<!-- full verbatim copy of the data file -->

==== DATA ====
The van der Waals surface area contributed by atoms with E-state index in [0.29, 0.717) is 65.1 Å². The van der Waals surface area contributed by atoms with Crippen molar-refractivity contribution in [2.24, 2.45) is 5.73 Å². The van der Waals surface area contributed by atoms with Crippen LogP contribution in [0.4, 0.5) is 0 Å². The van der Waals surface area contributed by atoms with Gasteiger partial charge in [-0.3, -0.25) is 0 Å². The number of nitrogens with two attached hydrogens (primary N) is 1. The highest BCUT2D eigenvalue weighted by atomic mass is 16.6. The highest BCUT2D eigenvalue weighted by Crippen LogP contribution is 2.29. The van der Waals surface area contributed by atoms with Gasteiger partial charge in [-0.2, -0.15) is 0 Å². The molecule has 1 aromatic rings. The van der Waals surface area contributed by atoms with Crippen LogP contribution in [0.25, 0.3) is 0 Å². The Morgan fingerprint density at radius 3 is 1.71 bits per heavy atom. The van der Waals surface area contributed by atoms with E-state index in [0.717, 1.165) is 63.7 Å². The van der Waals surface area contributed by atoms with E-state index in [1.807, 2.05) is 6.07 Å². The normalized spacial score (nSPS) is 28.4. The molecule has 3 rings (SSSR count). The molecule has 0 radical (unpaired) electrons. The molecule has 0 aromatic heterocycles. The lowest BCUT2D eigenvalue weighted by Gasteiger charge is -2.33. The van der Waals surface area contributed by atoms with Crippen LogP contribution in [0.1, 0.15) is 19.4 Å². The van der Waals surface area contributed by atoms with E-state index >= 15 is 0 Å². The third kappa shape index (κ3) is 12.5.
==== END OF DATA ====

The van der Waals surface area contributed by atoms with E-state index in [0.29, 0.717) is 65.1 Å². The van der Waals surface area contributed by atoms with Crippen molar-refractivity contribution in [2.24, 2.45) is 5.73 Å². The van der Waals surface area contributed by atoms with Crippen LogP contribution in [0.4, 0.5) is 0 Å². The van der Waals surface area contributed by atoms with Gasteiger partial charge in [-0.3, -0.25) is 0 Å². The number of nitrogens with two attached hydrogens (primary N) is 1. The highest BCUT2D eigenvalue weighted by atomic mass is 16.6. The highest BCUT2D eigenvalue weighted by Crippen LogP contribution is 2.29. The van der Waals surface area contributed by atoms with Gasteiger partial charge in [-0.2, -0.15) is 0 Å². The molecule has 1 aromatic rings. The van der Waals surface area contributed by atoms with Crippen LogP contribution in [0.25, 0.3) is 0 Å². The Morgan fingerprint density at radius 3 is 1.71 bits per heavy atom. The van der Waals surface area contributed by atoms with E-state index in [0.717, 1.165) is 63.7 Å². The van der Waals surface area contributed by atoms with E-state index in [1.807, 2.05) is 6.07 Å². The normalized spacial score (nSPS) is 28.4. The molecule has 3 rings (SSSR count). The molecule has 0 radical (unpaired) electrons. The molecule has 0 aromatic heterocycles. The lowest BCUT2D eigenvalue weighted by Gasteiger charge is -2.33. The van der Waals surface area contributed by atoms with Crippen LogP contribution in [0.1, 0.15) is 19.4 Å². The van der Waals surface area contributed by atoms with E-state index >= 15 is 0 Å². The third kappa shape index (κ3) is 12.5.